Nurikabe is one of my favourite puzzles of all time. The aim is simple but the puzzle has a great deal of subtlety - yet is well-bounded enough that you can nearly always make progress on any puzzle, given enough time thinking about it!
The aim of Nurikabe is to shade in certain squares so that every given number in the puzzle remains as part of a continuous unshaded area of the stated number of squares, with the proviso that there can be only one number per unshaded area. Shaded squares cannot form any solid 2x2 (or larger) areas, and together all the shaded squares must form one single continuous area. White areas cannot touch each other in either a horizontal or vertical direction.
One of the nice things about Nurikabe is that there are various ways to think about solving a puzzle, all of which can help when you get stuck. You can look for 2x2 areas that can only be reached by one (or a limited number) of unshaded areas, or you can try growing areas from the existing numbers - or you can do the converse, growing regions that must be there but which you don't yet know the size of.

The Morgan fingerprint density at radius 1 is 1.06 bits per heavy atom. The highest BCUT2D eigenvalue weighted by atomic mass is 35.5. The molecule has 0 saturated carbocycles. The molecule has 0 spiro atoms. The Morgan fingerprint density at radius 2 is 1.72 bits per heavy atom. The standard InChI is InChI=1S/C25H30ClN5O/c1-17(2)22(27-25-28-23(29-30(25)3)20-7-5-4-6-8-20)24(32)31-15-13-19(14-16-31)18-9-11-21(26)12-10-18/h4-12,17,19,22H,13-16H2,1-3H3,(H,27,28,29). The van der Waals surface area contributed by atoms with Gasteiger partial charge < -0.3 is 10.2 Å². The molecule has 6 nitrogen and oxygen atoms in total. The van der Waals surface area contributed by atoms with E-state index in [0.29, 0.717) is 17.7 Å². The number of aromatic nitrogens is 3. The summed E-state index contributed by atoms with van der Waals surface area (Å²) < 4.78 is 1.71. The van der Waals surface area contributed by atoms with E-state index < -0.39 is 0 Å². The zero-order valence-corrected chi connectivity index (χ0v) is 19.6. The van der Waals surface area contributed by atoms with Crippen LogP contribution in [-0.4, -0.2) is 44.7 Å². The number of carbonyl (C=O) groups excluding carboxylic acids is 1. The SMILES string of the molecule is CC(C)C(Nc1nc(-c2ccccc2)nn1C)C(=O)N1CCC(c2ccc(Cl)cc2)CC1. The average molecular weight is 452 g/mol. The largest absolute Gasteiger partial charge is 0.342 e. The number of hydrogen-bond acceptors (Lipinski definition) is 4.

There is only ever one possible solution to a Nurikabe puzzle, which can always be reached via reasonable logical deduction.
We can supply Nurikabe puzzles at a range of sizes and difficulties, and all of our Nurikabe puzzles are entirely hand-made (although we do have dedicated software we have written which checks the result to ensure that we don't make a mistake).